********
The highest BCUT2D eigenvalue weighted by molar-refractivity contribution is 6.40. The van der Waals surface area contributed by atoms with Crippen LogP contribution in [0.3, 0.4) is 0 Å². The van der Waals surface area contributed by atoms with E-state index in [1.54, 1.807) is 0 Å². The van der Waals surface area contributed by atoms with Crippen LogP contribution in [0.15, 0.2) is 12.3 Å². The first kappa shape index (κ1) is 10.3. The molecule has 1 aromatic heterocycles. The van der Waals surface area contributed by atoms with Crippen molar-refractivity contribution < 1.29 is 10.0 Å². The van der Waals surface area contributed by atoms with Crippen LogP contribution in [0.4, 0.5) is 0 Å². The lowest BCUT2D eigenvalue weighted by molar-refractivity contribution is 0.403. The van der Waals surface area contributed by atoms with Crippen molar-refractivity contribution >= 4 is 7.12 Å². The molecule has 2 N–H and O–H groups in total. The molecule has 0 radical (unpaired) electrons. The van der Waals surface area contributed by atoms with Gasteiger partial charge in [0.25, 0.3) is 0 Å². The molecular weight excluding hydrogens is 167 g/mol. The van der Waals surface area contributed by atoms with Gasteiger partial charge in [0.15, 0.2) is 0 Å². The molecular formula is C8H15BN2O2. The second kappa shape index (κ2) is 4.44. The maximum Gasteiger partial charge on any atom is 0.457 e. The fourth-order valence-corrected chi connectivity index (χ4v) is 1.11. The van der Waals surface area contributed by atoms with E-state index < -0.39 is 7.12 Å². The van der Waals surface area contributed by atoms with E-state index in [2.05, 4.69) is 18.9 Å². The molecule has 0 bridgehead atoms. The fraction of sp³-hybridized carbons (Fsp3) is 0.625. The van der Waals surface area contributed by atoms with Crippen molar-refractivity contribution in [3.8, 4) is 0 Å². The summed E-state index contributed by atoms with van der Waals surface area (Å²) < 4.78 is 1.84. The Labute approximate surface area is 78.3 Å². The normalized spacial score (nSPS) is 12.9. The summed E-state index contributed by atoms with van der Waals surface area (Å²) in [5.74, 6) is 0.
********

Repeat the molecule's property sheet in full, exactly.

The highest BCUT2D eigenvalue weighted by molar-refractivity contribution is 6.40. The van der Waals surface area contributed by atoms with Crippen LogP contribution in [0.3, 0.4) is 0 Å². The van der Waals surface area contributed by atoms with E-state index in [1.54, 1.807) is 0 Å². The van der Waals surface area contributed by atoms with Crippen LogP contribution in [0.15, 0.2) is 12.3 Å². The first kappa shape index (κ1) is 10.3. The molecule has 1 aromatic heterocycles. The van der Waals surface area contributed by atoms with Crippen molar-refractivity contribution < 1.29 is 10.0 Å². The van der Waals surface area contributed by atoms with Crippen LogP contribution in [0.4, 0.5) is 0 Å². The lowest BCUT2D eigenvalue weighted by molar-refractivity contribution is 0.403. The van der Waals surface area contributed by atoms with Crippen molar-refractivity contribution >= 4 is 7.12 Å². The molecule has 2 N–H and O–H groups in total. The molecule has 0 radical (unpaired) electrons. The van der Waals surface area contributed by atoms with Gasteiger partial charge in [0.25, 0.3) is 0 Å². The molecular weight excluding hydrogens is 167 g/mol. The van der Waals surface area contributed by atoms with Gasteiger partial charge in [0.15, 0.2) is 0 Å². The molecular formula is C8H15BN2O2. The second kappa shape index (κ2) is 4.44. The maximum Gasteiger partial charge on any atom is 0.457 e. The fourth-order valence-corrected chi connectivity index (χ4v) is 1.11. The van der Waals surface area contributed by atoms with E-state index < -0.39 is 7.12 Å². The van der Waals surface area contributed by atoms with E-state index in [2.05, 4.69) is 18.9 Å². The molecule has 0 bridgehead atoms. The fraction of sp³-hybridized carbons (Fsp3) is 0.625. The van der Waals surface area contributed by atoms with Crippen molar-refractivity contribution in [3.8, 4) is 0 Å². The summed E-state index contributed by atoms with van der Waals surface area (Å²) < 4.78 is 1.84. The Labute approximate surface area is 78.3 Å². The normalized spacial score (nSPS) is 12.9. The summed E-state index contributed by atoms with van der Waals surface area (Å²) in [5.74, 6) is 0.